The other day I found myself correcting a friend of mine who referred to himself as a member of the ‘expat community’ (he has been working in Rwanda for several months). I explained that what he should be saying was ‘migrant community’, but the trouble with this term is it rarely resonates with white Europeans – you only need to look at the huge numbers of Britons in the south of Spain. These long-term implants would never dream of referring to themselves as migrants, no, no, no, they are ‘expats’: a sort of heightened evolved version of a migrant where you get to take all the good stuff about migration, but also get to berate the negative things when the right-wing media gives you ammo to do so.
Okay, so I am generalising somewhat, but there remains a discrepancy between the realities of what it means to be a migrant. I am a proud migrant. I have migrated to study. I have migrated to work. I have yet to migrate for love but once I have done that, I think I get some sort of commemorative mug. I am a better person for having migrated. But I can exist under this special migrant status of white British man. I do not fall into anyone’s definition of a migrant, nobody would look, turn to their friend, and say, ‘oh there he is, coming over here, stealing our jobs, taking our benefits, not bothering to even learn the language’, I mean they might, but it is unlikely. Much more likely is an admiration for my shrewdness and international outlook. How many times has a Polish person experienced that characterisation in the UK, or the Netherlands for that matter?!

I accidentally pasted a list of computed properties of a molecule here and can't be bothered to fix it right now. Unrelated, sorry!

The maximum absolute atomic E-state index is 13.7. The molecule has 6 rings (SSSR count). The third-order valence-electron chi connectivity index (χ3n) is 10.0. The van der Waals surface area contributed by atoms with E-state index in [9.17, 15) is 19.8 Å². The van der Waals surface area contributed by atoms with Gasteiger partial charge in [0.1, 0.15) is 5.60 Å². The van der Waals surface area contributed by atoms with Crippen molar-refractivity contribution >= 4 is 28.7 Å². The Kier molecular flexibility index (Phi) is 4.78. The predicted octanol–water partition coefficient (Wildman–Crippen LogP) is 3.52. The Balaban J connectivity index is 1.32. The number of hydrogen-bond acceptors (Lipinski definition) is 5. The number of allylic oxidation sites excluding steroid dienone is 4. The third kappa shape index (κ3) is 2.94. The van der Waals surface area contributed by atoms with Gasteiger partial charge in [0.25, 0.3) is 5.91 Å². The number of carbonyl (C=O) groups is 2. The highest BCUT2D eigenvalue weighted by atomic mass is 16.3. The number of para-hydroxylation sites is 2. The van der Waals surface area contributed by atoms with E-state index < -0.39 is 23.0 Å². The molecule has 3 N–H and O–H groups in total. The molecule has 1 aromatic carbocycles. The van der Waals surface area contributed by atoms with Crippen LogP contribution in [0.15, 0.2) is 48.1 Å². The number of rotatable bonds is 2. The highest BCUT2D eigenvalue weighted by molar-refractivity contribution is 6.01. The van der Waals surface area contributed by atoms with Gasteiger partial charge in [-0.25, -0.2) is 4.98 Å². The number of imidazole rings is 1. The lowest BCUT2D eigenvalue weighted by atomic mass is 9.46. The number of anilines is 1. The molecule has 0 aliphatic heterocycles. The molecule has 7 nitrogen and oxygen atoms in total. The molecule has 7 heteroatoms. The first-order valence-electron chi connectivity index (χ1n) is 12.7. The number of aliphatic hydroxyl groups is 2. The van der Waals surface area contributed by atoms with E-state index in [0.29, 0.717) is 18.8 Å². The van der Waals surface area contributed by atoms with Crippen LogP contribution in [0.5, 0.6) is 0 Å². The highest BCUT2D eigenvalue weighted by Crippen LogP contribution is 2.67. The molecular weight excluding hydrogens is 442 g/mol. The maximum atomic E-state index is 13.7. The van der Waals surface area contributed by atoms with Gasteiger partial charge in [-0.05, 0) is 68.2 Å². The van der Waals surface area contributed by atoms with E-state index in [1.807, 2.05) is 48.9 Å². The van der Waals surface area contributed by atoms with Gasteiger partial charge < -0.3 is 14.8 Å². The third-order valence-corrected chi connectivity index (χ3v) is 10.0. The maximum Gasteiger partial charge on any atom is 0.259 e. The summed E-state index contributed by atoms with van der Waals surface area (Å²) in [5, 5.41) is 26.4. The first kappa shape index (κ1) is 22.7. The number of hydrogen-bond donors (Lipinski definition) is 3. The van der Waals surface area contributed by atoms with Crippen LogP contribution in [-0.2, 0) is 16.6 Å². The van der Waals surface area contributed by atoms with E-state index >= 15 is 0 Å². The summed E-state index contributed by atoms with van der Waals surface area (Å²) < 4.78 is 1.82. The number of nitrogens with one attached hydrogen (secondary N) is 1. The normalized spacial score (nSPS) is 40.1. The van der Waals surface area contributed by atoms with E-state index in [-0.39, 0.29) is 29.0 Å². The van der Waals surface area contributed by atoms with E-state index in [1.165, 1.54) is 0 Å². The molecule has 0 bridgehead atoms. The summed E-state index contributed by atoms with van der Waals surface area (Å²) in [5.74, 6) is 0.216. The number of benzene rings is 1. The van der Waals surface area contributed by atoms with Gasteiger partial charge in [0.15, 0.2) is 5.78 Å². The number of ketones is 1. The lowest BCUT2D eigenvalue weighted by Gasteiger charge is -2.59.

I believe that to shift the tide of negative rhetoric that continues to engulf migrants, we need to first each look at ourselves and recognise where we fit into all of this. Misinformation and closedmindedness are often at the heart of the problem but these are also very difficult to overcome. But not impossible; if we break down the barriers between us and them, and strip away the expat label, and instead throw on the ‘I am also a migrant’ t-shirt then perhaps the experiences of those people moving around the world for many different reasons will start to seem less of a threat, and more of just a human reality.
Michael Stewart-Evans, alumnus UNU-Merit